|MadSci Network: Physics|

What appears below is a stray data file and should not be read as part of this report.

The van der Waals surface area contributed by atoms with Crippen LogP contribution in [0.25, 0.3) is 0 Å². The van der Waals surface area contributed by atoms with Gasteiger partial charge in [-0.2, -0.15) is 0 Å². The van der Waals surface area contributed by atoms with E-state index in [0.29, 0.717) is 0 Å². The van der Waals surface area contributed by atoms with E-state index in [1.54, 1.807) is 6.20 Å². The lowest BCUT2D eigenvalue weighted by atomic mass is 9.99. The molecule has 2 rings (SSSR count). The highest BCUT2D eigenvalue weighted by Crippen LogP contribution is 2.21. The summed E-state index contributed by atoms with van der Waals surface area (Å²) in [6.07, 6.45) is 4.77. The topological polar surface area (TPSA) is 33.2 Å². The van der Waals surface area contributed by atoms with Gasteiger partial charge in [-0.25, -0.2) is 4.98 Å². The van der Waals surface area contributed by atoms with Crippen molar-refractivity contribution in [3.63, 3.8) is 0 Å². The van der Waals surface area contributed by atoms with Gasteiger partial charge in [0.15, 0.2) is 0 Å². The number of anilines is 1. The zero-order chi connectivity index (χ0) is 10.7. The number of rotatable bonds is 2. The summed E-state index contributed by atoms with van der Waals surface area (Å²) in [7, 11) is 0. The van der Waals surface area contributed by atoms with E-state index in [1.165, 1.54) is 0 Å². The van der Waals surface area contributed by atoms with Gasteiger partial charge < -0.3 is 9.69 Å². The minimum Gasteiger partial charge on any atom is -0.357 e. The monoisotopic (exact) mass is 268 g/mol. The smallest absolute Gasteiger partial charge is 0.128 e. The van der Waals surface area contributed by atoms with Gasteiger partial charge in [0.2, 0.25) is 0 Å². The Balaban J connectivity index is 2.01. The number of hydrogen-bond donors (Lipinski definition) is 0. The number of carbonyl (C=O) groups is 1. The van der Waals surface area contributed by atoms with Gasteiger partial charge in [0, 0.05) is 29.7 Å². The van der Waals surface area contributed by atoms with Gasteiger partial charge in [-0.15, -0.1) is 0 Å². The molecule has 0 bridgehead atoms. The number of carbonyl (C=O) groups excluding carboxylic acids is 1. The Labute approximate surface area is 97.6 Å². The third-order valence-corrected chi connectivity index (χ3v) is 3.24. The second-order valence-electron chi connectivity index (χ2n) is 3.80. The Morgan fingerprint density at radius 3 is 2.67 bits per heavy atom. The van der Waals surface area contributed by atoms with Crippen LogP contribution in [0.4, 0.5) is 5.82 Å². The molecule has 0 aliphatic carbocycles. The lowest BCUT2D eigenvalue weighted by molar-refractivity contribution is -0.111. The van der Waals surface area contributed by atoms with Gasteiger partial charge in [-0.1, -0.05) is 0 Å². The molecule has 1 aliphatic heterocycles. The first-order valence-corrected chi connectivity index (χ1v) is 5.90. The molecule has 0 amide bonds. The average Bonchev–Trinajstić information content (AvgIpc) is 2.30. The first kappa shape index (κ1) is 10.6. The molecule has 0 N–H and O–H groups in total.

Greetings, Nancy: The main force involved is friction. Without the friction associated with the rubber tires contacting the road, the motorcycle would go only in a straight line. This is, of course, in accordance with Newton's First Law of Motion. And if you have ever encountered a patch of sand or gravel while making a sharp turn, I am sure you noticed what happens when that essential rubber/road friction becomes suddenly greatly reduced: The bike falls onto one side and slides in a fairly straight direction. (Ouch.) The reason you lean while performing a turn is entirely due to something that you may have neglected to remember. I therefore invite you to get on your motorcycle, and to drive around a curve WITHOUT leaning -- but I don't recommend it! For safety, let's consider an automobile for a moment: If you are belted down into your seat, and the car goes quickly around a curve, you will note a tendency for your upper body to lean in the direction AWAY from the center of the curvature. This is again the First Law of Motion in action; the inertia of your body IS the tendency to maintain a straight course, while the car is using its rubber/road friction to turn away from that course. More regarding this can be found in another Answer, involving balloons in a car. So...if you were on a motorcycle, going around a curve without trying to lean, inertia would tip you over and lead to a wipe-out. (Ouch again). We don't worry about this in a car, because it has four wheels on the ground; they provide so much stability that the car leans very little, while the passengers can be caused to lean a lot. When motorcycling around curves, the reason you deliberately lean toward the center of the curvature is to counterbalance that inertia-caused outward lean. Furthermore, the faster you go around a curve, the greater the inertia-caused lean would be, and so the more you must counter-lean (and the more you must hope that your rubber/road friction will suffice to keep you on your chosen curve). That's all.
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